Also, was just on phone today w/another mag and the editor I was speaking w/didn’t know what FNASR were (Carol/Kristen can explain). And she did let me know that some writers had successfully negotiated so that they only gave 1st-time rights and there was a limit on I-net. Because why would I want to go to the trouble of querying if I’m going to be hit w/a non-neg. all rights contract?

    • Carol Tice

      I’m thinking you mean First North American Serial Rights?

      So many magazines these days DO want all rights…I don’t resell that much so it hasn’t been a big sticking point for me. I’d rather write a new thing…and increasingly, that’s all you can do, anyway.

  12. Holly

    Great post! I wanted to share this HILARIOUS short video about what cheapskate clients would look like in a retail/restaurant setting. It’s a must-watch:

    • Jean

      Love being offered “exposure” instead of money. Sorry, exposure doesn’t pay the rent!

  13. Daryl

    My point #5 would be –

    Ignore online bidding sites and content mills.

    As someone who was introduced to the world of freelance writing through Odesk, I can speak to the pains of being massively underpaid.

    Like writing 3,000+ words for the princely sum of $10, minus the $1 Paypal fee.

    These types of jobs provided a sort of incomplete frame of reference for me, where I assumed that these types of prices were the norm.

    Thankfully, this site (and a few others) were able to convince me that I do NOT have to write for $0.01 per word.

    Unfortunately, there are some people who will see the figures being tossed out by Carol ($50 for an article! That’s CRAAAZY) and believe that this simply doesn’t apply to “their world”, or that this is something that only freelancers with decades of experience can achieve.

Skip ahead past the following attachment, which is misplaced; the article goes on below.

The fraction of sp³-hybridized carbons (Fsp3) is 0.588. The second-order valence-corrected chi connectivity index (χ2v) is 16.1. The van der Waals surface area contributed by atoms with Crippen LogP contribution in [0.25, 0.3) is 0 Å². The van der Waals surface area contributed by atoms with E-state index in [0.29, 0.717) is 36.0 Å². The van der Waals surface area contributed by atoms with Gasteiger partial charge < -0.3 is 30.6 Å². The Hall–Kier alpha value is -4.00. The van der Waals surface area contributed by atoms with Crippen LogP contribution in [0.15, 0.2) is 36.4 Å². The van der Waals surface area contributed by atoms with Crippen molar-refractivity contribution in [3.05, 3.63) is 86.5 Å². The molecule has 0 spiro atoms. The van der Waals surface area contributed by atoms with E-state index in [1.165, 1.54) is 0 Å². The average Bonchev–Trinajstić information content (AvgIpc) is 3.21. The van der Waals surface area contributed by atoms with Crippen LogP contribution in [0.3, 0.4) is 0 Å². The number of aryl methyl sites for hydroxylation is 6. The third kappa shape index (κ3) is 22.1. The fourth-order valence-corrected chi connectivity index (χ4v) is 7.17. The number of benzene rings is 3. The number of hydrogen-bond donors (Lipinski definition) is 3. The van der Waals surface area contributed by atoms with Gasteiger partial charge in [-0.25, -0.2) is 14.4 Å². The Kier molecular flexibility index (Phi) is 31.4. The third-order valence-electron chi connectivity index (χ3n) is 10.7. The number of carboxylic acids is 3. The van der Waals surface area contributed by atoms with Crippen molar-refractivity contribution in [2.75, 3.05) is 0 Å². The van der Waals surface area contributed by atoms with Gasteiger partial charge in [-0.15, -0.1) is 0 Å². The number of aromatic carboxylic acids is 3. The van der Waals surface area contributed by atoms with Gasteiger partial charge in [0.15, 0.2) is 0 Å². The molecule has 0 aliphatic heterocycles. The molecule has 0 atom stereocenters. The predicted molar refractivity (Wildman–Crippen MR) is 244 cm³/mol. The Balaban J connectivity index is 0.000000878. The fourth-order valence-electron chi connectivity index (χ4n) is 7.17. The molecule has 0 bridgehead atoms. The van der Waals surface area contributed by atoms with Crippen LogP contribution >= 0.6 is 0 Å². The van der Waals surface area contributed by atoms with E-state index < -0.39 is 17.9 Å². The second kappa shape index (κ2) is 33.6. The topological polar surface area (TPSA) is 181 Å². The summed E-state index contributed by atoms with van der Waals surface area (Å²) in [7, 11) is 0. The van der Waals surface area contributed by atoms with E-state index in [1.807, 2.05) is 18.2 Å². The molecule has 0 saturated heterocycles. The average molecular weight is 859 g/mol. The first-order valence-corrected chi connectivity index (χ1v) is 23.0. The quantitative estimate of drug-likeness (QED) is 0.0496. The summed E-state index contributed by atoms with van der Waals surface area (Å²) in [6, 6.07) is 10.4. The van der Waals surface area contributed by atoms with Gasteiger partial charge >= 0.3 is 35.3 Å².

Simply because their whole frame of reference is based on bidding sites and content mills.

    They then continue to be willing to accept the pittance that is being paid to them, on the erroneous belief that they can’t get anything better.

    The first step to making more money is to open your mind, accept the information that Carol and others post, and then use this information to dig yourself out of the hole of bottom dwelling content providers (calling them “writers” is a bit too generous) and then start charging prices that truly reflect a livable wage!

    • Carol Tice

      Yeah, I’ve been called a liar more than once for saying I get $1 a word for many of my articles. The gates of the concentration camp are open, but not everyone wants to walk out into the unknown where they have to fend for themselves, and be free.

  14. Rob S

    A very informative article. I wish I’d had the opportunity to do more research starting out and the means to say “No!!” to outrageously low rates, but better to learn later than not at all.

    I especially liked your resources links. The EFA one was new to me and the hourly rates were pretty much on a par with those in Australia – a little lower in some places, but a lot higher than the rates you can get on content mills and bidding sites. The estimated pace was interesting, too. That’s something I’ve been working on and am now making about 50% more per hour because I’m only giving my assignments the amount of time the rates justify. No one has complained, so I think I’m on the right track.

  15. Karen

    Hi; I asked this question in different form elsewhere: do all trade journals do work-for-hire contracts? Also, isn’t in unusual for a press pass not to include food, and for food for a 3-day non-luxury conference to cost $180?

    This is in context of a pub who wishes me to cover a 3-day conference – I drive 1 hr there/back, pay for my own parking and food. If I wish to eat w/everyone else @ conf. I must pay $180, as per conference organizers. This seems odd.

    Pub pays .30 word, wants 1 article – oh yeah, work/hire/all rights contract. Carol has said leverage for other assignments, other pubs. I agree. However, the economics seem strange. Thx!

    • Carol Tice

      Answered elsewhere but think I forgot the food — really depends on the conference, what journalist perks are included.

      Some may not officially include food, but there is often a media area stocked with drinks & snacks that you can nearly live off.